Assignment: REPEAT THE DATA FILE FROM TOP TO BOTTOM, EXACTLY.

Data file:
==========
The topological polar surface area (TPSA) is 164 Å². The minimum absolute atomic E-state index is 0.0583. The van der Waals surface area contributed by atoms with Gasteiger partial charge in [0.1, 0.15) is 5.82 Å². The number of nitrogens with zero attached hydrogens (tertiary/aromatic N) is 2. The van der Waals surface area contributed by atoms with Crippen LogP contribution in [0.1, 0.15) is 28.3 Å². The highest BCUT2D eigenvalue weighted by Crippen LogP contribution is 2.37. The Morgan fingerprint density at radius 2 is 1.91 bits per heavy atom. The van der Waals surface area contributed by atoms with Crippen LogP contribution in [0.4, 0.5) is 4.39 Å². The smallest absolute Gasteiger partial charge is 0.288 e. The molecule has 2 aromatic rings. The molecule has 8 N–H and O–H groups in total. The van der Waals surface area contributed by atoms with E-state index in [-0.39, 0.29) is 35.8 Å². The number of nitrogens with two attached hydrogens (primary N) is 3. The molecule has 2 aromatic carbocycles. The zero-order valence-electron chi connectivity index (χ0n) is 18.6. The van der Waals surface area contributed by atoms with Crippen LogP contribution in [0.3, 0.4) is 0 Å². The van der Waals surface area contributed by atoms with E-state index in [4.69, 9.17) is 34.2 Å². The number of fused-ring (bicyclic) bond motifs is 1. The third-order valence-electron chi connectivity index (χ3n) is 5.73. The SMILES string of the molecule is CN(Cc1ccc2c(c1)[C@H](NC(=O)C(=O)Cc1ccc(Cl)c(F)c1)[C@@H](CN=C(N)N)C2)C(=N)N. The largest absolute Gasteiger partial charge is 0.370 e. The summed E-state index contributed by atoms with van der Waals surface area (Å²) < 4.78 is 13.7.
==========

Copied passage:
The topological polar surface area (TPSA) is 164 Å². The minimum absolute atomic E-state index is 0.0583. The van der Waals surface area contributed by atoms with Gasteiger partial charge in [0.1, 0.15) is 5.82 Å². The number of nitrogens with zero attached hydrogens (tertiary/aromatic N) is 2. The van der Waals surface area contributed by atoms with Crippen LogP contribution in [0.1, 0.15) is 28.3 Å². The highest BCUT2D eigenvalue weighted by Crippen LogP contribution is 2.37. The Morgan fingerprint density at radius 2 is 1.91 bits per heavy atom. The van der Waals surface area contributed by atoms with Crippen LogP contribution in [0.4, 0.5) is 4.39 Å². The smallest absolute Gasteiger partial charge is 0.288 e. The molecule has 2 aromatic rings. The molecule has 8 N–H and O–H groups in total. The van der Waals surface area contributed by atoms with E-state index in [-0.39, 0.29) is 35.8 Å². The number of nitrogens with two attached hydrogens (primary N) is 3. The molecule has 2 aromatic carbocycles. The zero-order valence-electron chi connectivity index (χ0n) is 18.6. The van der Waals surface area contributed by atoms with Crippen LogP contribution in [0.3, 0.4) is 0 Å². The van der Waals surface area contributed by atoms with E-state index in [4.69, 9.17) is 34.2 Å². The number of fused-ring (bicyclic) bond motifs is 1. The third-order valence-electron chi connectivity index (χ3n) is 5.73. The SMILES string of the molecule is CN(Cc1ccc2c(c1)[C@H](NC(=O)C(=O)Cc1ccc(Cl)c(F)c1)[C@@H](CN=C(N)N)C2)C(=N)N. The largest absolute Gasteiger partial charge is 0.370 e. The summed E-state index contributed by atoms with van der Waals surface area (Å²) < 4.78 is 13.7.